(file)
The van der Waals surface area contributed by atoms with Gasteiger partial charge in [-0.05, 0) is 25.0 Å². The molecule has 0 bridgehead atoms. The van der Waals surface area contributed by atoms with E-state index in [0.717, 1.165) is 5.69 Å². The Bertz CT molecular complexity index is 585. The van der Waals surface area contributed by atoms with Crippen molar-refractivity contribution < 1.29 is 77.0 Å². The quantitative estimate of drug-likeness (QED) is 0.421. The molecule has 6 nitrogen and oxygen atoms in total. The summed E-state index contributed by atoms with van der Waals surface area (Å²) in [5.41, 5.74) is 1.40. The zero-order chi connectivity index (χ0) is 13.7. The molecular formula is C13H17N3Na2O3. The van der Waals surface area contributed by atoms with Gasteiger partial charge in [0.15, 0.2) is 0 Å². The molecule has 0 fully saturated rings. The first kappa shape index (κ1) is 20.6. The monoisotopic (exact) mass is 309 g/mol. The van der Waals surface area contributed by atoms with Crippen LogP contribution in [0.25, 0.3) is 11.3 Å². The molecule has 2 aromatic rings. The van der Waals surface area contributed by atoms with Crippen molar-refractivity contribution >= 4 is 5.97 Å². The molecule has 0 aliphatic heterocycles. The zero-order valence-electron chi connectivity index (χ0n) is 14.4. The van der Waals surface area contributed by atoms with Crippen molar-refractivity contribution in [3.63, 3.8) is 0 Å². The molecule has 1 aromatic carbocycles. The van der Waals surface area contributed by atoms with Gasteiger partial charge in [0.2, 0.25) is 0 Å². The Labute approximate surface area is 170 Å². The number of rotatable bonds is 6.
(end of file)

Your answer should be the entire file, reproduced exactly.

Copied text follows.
The van der Waals surface area contributed by atoms with Gasteiger partial charge in [-0.05, 0) is 25.0 Å². The molecule has 0 bridgehead atoms. The van der Waals surface area contributed by atoms with E-state index in [0.717, 1.165) is 5.69 Å². The Bertz CT molecular complexity index is 585. The van der Waals surface area contributed by atoms with Crippen molar-refractivity contribution < 1.29 is 77.0 Å². The quantitative estimate of drug-likeness (QED) is 0.421. The molecule has 6 nitrogen and oxygen atoms in total. The summed E-state index contributed by atoms with van der Waals surface area (Å²) in [5.41, 5.74) is 1.40. The zero-order chi connectivity index (χ0) is 13.7. The molecular formula is C13H17N3Na2O3. The van der Waals surface area contributed by atoms with Gasteiger partial charge in [0.15, 0.2) is 0 Å². The molecule has 0 fully saturated rings. The first kappa shape index (κ1) is 20.6. The monoisotopic (exact) mass is 309 g/mol. The van der Waals surface area contributed by atoms with Crippen LogP contribution in [0.25, 0.3) is 11.3 Å². The molecule has 2 aromatic rings. The van der Waals surface area contributed by atoms with Crippen molar-refractivity contribution >= 4 is 5.97 Å². The molecule has 0 aliphatic heterocycles. The zero-order valence-electron chi connectivity index (χ0n) is 14.4. The van der Waals surface area contributed by atoms with Crippen molar-refractivity contribution in [3.63, 3.8) is 0 Å². The molecule has 1 aromatic carbocycles. The van der Waals surface area contributed by atoms with Gasteiger partial charge in [0.2, 0.25) is 0 Å². The Labute approximate surface area is 170 Å². The number of rotatable bonds is 6.